Japanese authorities are introducing a variety of measures to prevent the wrongful use of drones, which has been increasing due to many people being unfamiliar with regulations, especially tourists from abroad.

Under the civil aeronautics law, a drone of 200 grams or more cannot be operated in airspace around airports or residential areas without permission from the government. In addition, the law regulating the use of drones bans flights in airspace near designated important places such as the Prime Minister’s Office, the Imperial Palace and nuclear power plants.

Foreign tourists and others unfamiliar with the laws continue to violate them. In 2019, 14 foreign nationals had their cases sent to prosecutors, as of Nov. 20. They allegedly operated the unmanned aircraft in violation of the civil aeronautics law.

The Metropolitan Police Department has put up posters at airports and train stations in English and Japanese saying that drones may not be flown without permission almost anywhere in Tokyo in principle. The MPD has also produced a video with the same message and has asked travel agencies and hotels to notify tourists of the regulations.

There are also strong concerns about the possible use of drones by terrorists. In Yemen, a drone exploded over an air force base in January 2019, resulting in deaths and injuries.

In Japan, a former Self-Defense Forces member illegally landed a drone on the roof of the Prime Minister’s Office in 2015. In May last year, when Emperor Naruhito ascended to the throne, a number of unidentified flying objects were observed in airspace around the Imperial Palace.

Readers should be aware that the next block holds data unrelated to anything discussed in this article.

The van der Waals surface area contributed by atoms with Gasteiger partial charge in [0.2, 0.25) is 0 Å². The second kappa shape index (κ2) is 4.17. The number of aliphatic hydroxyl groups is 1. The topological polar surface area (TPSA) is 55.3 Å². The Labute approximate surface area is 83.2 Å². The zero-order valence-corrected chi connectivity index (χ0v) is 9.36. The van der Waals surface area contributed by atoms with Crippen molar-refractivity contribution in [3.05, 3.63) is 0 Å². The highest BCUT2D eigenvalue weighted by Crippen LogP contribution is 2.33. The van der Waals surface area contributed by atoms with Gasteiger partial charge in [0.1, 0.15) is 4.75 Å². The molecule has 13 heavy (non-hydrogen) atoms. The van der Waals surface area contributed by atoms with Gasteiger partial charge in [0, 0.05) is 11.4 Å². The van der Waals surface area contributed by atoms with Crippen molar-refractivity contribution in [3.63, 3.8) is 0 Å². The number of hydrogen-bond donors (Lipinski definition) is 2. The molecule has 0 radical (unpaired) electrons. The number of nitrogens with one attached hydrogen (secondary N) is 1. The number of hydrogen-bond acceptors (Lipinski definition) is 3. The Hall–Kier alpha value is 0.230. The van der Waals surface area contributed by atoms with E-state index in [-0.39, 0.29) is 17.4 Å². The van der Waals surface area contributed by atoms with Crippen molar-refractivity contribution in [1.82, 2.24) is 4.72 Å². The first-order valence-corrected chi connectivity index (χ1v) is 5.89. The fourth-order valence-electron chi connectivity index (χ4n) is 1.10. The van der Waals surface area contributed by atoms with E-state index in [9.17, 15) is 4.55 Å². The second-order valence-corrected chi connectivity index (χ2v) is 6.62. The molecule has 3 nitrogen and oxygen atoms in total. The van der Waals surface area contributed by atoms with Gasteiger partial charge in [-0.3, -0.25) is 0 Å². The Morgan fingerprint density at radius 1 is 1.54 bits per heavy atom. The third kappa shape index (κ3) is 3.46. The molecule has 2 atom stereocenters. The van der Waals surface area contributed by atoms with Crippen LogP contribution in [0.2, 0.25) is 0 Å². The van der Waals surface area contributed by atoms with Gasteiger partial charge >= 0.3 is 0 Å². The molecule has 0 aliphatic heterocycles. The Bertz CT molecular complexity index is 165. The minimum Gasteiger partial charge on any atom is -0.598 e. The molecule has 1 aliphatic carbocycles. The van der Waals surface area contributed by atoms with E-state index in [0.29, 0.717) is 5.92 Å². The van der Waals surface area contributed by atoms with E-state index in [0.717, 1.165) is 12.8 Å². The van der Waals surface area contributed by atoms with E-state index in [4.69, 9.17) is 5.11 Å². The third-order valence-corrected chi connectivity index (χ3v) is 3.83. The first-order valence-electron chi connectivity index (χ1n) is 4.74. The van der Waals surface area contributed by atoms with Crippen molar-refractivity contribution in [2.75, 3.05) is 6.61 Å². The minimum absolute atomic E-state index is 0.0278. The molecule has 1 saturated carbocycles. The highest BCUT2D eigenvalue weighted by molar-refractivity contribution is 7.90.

The 2015 drone incident prompted the MPD to set up the Interceptor Drone Team, which was deployed at match venues during the 2019 Rugby World Cup and around the Imperial Place during a series of ceremonies to mark the emperor’s enthronement. The IDT was also dispatched to Nagasaki Prefecture when Pope Francis visited in November.

The IDT is equipped with cutting-edge devices to carry out such tasks as detecting dubious drones, jamming systems to make them inoperable and launching nets to capture them, according to people familiar with the team.

In addition, private companies selling drones or offering lessons on how to operate them have been asked by the police to report visits by suspicious characters.

Isao Itabashi, head of the Center for Analysis and Studies at the Council for Public Policy, a Tokyo-based foundation specializing in risk management, stresses the need for greater efforts to familiarize foreign visitors with drone-related regulations.

With regard to measures against the use of drones for terrorism, Itabashi said, “Citizens should be more conscious of security and be active to make reports if needed because detecting dubious drones promptly is vital.”

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